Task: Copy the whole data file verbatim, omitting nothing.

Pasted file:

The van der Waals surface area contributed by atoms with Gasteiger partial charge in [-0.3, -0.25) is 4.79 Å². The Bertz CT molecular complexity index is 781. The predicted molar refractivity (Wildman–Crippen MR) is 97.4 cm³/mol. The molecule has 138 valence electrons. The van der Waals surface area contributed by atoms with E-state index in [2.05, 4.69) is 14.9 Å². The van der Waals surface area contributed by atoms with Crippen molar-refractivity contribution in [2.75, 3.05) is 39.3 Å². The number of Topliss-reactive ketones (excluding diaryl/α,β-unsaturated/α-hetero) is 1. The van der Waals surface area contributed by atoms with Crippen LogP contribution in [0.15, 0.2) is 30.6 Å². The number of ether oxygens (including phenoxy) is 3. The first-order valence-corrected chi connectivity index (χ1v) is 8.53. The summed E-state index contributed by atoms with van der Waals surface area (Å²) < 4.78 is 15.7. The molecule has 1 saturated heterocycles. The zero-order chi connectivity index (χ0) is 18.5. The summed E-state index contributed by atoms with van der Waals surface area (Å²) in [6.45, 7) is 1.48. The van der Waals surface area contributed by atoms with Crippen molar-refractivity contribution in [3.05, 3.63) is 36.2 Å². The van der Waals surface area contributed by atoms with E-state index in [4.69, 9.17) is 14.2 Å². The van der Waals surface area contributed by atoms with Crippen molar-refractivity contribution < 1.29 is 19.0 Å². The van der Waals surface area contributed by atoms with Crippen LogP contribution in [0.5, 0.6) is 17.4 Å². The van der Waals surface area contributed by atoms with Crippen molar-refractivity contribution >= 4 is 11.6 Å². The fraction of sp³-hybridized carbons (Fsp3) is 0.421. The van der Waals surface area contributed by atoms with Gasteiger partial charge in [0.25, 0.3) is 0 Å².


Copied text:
The van der Waals surface area contributed by atoms with Gasteiger partial charge in [-0.3, -0.25) is 4.79 Å². The Bertz CT molecular complexity index is 781. The predicted molar refractivity (Wildman–Crippen MR) is 97.4 cm³/mol. The molecule has 138 valence electrons. The van der Waals surface area contributed by atoms with E-state index in [2.05, 4.69) is 14.9 Å². The van der Waals surface area contributed by atoms with Crippen molar-refractivity contribution in [2.75, 3.05) is 39.3 Å². The number of Topliss-reactive ketones (excluding diaryl/α,β-unsaturated/α-hetero) is 1. The van der Waals surface area contributed by atoms with Crippen LogP contribution in [0.15, 0.2) is 30.6 Å². The number of ether oxygens (including phenoxy) is 3. The first-order valence-corrected chi connectivity index (χ1v) is 8.53. The summed E-state index contributed by atoms with van der Waals surface area (Å²) < 4.78 is 15.7. The molecule has 1 saturated heterocycles. The zero-order chi connectivity index (χ0) is 18.5. The summed E-state index contributed by atoms with van der Waals surface area (Å²) in [6.45, 7) is 1.48. The van der Waals surface area contributed by atoms with Crippen molar-refractivity contribution in [3.05, 3.63) is 36.2 Å². The van der Waals surface area contributed by atoms with E-state index in [4.69, 9.17) is 14.2 Å². The van der Waals surface area contributed by atoms with Crippen molar-refractivity contribution < 1.29 is 19.0 Å². The van der Waals surface area contributed by atoms with Crippen LogP contribution in [0.5, 0.6) is 17.4 Å². The van der Waals surface area contributed by atoms with Crippen molar-refractivity contribution >= 4 is 11.6 Å². The fraction of sp³-hybridized carbons (Fsp3) is 0.421. The van der Waals surface area contributed by atoms with Gasteiger partial charge in [0.25, 0.3) is 0 Å².